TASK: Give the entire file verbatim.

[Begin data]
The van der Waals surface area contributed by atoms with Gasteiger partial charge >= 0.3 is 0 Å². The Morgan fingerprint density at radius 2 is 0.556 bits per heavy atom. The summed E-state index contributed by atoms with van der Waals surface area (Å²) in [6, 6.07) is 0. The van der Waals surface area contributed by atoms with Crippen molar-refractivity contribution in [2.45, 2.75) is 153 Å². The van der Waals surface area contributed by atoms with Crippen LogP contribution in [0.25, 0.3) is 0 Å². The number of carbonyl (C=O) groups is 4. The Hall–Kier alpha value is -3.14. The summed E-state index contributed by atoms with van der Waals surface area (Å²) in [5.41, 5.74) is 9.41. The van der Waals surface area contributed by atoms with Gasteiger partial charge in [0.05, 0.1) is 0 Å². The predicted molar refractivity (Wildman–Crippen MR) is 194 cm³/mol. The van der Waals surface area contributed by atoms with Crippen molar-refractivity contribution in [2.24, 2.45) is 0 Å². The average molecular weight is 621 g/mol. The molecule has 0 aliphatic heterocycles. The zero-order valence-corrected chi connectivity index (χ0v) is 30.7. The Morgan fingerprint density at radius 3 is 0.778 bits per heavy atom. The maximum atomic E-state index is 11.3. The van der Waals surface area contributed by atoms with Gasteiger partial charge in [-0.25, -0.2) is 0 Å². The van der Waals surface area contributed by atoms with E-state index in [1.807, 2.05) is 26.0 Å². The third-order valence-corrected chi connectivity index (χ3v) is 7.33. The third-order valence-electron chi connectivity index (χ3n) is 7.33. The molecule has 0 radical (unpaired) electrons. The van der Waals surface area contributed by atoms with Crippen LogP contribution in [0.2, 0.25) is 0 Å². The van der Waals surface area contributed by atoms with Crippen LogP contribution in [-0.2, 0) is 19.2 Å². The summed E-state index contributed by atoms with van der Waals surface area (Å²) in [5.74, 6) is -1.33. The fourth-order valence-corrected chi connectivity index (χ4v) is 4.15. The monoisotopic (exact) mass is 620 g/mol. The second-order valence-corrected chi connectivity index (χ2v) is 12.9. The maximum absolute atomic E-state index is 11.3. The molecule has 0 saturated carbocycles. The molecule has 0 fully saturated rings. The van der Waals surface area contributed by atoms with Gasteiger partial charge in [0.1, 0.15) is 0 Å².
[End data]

The van der Waals surface area contributed by atoms with Gasteiger partial charge >= 0.3 is 0 Å². The Morgan fingerprint density at radius 2 is 0.556 bits per heavy atom. The summed E-state index contributed by atoms with van der Waals surface area (Å²) in [6, 6.07) is 0. The van der Waals surface area contributed by atoms with Crippen molar-refractivity contribution in [2.45, 2.75) is 153 Å². The van der Waals surface area contributed by atoms with Crippen LogP contribution in [0.25, 0.3) is 0 Å². The number of carbonyl (C=O) groups is 4. The Hall–Kier alpha value is -3.14. The summed E-state index contributed by atoms with van der Waals surface area (Å²) in [5.41, 5.74) is 9.41. The van der Waals surface area contributed by atoms with Gasteiger partial charge in [0.05, 0.1) is 0 Å². The predicted molar refractivity (Wildman–Crippen MR) is 194 cm³/mol. The van der Waals surface area contributed by atoms with Crippen molar-refractivity contribution in [2.24, 2.45) is 0 Å². The average molecular weight is 621 g/mol. The molecule has 0 aliphatic heterocycles. The zero-order valence-corrected chi connectivity index (χ0v) is 30.7. The Morgan fingerprint density at radius 3 is 0.778 bits per heavy atom. The maximum atomic E-state index is 11.3. The van der Waals surface area contributed by atoms with Gasteiger partial charge in [-0.25, -0.2) is 0 Å². The van der Waals surface area contributed by atoms with E-state index in [1.807, 2.05) is 26.0 Å². The third-order valence-corrected chi connectivity index (χ3v) is 7.33. The third-order valence-electron chi connectivity index (χ3n) is 7.33. The molecule has 0 radical (unpaired) electrons. The van der Waals surface area contributed by atoms with Crippen LogP contribution in [0.2, 0.25) is 0 Å². The van der Waals surface area contributed by atoms with Crippen LogP contribution in [-0.2, 0) is 19.2 Å². The summed E-state index contributed by atoms with van der Waals surface area (Å²) in [5.74, 6) is -1.33. The fourth-order valence-corrected chi connectivity index (χ4v) is 4.15. The monoisotopic (exact) mass is 620 g/mol. The second-order valence-corrected chi connectivity index (χ2v) is 12.9. The maximum absolute atomic E-state index is 11.3. The molecule has 0 saturated carbocycles. The molecule has 0 fully saturated rings. The van der Waals surface area contributed by atoms with Gasteiger partial charge in [0.1, 0.15) is 0 Å².